I normally would take notes when attending a talk, but when it is a walking talk, I could not take notes to get facts straight, so I am not giving hardly any details here. I suggest you take this very informative walk for yourself when it is offered again. There was a lot of info presented in an interesting way.

We were next led back down to the East River Road where Paul paused and spoke about fences. Fences had certain specifications required to protect crops and lands. They were plentiful and sturdy.
Back to People's State Forest Park, Paul talked about the glacier age, the flood and the use of the river.

Rock with dedication of People's Forest.

Again this blog is more about showing you where we went rather than to teach you the history. I encourage you to take this excellent tour next year when it is offered again.

Tuesday, August 5, 2014

A Whirlwind Tour of our Connecticut State Buildings

Today we went on a free guided tour program that took us to the Legislative Office Building, the State Capitol, the Museum of Connecticut History and the Supreme court courtroom in a whirlwind 2 1/2 hour tour. Our first tour guide had us step lively to be able to fit in all she wanted to say before we had to go to the next program. The tours were informative and very interesting and we are glad to have been educated by the knowledgeable docents, but we would like to go back one day when we don't feel so rushed and do a self-guided tour. I didn't have time to photograph things the way I would have liked. It was hard to capture the awesome beauty of the architecture and gorgeous designs and statues as we rushed through, but here are what I was able to take.

These first ones are of the Legislative Office Building.

The floor.

Another time, I would take more pictures of these beautiful cherry wood doors. The middle panels were different in each door. This one had our state bird, the American robin.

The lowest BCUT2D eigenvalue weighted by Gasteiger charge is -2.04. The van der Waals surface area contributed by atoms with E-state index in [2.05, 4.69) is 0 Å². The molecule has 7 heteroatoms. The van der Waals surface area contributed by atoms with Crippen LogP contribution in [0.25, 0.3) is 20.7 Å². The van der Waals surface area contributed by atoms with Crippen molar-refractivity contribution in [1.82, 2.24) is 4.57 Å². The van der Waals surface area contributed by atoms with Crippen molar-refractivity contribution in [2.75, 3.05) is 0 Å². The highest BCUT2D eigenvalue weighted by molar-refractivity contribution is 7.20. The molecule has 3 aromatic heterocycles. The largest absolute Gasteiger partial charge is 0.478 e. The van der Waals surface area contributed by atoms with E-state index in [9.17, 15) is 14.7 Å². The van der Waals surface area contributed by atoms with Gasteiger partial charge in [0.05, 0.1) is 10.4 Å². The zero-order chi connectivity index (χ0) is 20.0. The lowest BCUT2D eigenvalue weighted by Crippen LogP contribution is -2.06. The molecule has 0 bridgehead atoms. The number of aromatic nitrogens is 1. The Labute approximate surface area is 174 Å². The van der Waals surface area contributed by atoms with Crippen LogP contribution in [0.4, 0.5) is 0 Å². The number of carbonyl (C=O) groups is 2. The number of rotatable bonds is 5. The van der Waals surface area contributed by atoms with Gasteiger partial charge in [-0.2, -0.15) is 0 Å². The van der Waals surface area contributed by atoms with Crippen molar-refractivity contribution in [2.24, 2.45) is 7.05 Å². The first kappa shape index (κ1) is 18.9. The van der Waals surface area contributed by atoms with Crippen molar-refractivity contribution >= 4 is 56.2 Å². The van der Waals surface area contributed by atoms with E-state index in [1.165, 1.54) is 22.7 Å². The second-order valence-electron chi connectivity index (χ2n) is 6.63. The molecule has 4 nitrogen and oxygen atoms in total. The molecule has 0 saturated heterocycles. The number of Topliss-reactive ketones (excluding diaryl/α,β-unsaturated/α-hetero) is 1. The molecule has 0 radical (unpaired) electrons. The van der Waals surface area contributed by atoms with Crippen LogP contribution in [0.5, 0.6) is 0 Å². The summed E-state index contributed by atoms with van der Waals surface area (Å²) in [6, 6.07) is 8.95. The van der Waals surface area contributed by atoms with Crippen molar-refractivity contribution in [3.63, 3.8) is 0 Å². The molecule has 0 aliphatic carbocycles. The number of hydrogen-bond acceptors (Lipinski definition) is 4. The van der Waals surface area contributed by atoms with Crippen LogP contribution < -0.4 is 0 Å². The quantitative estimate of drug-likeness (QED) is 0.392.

Tribute to the armed forces.

From there we went to the State Capitol. Our first stop was this beautiful angel statue which one day will be placed on top of the building. It is called the Genius of Connecticut. The original one was removed when it became loose and during
the war was melted down. When this angel is put on top, we will be able to say that we touched her.

This is the view above the angel:

Next the docent spoke about our state hero as we gathered around the statue of Nathan Hale.

Looking up to the ceiling.
Then she took us to the statue of Prudence Crandall, our state heroine.
The rest of our Capitol tour:

Each state received a model of the Liberty Bell in 1950 to mark the start of the U.S Savings Bond Drive to raise money to help set off the national debt.

As a final treat our docent had each one of us sit in the Charter Oak Chair and took our picture.

From there we rushed over to the Museum of Connecticut History. There a tour guide gave an interesting presentation about Connecticut inventions. He only mentioned a few since there have been over 100,000! He mentioned things like helicopters and submarines to hamburgers, sub sandwiches, silly putty, the cotton gin and sewing machine to name a few.

When we finished, we had a few minutes to tour the rest of the museum.

Here is the Charter Oak:

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Pictures of some of the other exhibits there:

Civil War quilt

Voting machine

Colt firearms (this is a portion of a huge display)

Our final stop was the Supreme Court courtroom where Justice Richard Robinson addressed the visitors.

I wish this picture on the ceiling came out better. I appreciated the symbolism of this painting. The woman is reading to the boy from the book of knowledge. The spirits are bringing down torches to bring the knowledge to the dark ignorance and superstitions.

Thus ended our tour. Just from looking at these pictures, imagine seeing all this in a little over 2 hours. We will go back one day when we have time to see more, relish the history and beauty of the buildings. It was a treat that these buildings are free to tour, and parking in the legislative parking lot was also free. We enjoyed a reasonably priced lunch in the cafeteria. It is worth the trip and should be a must for all Connecticut residents.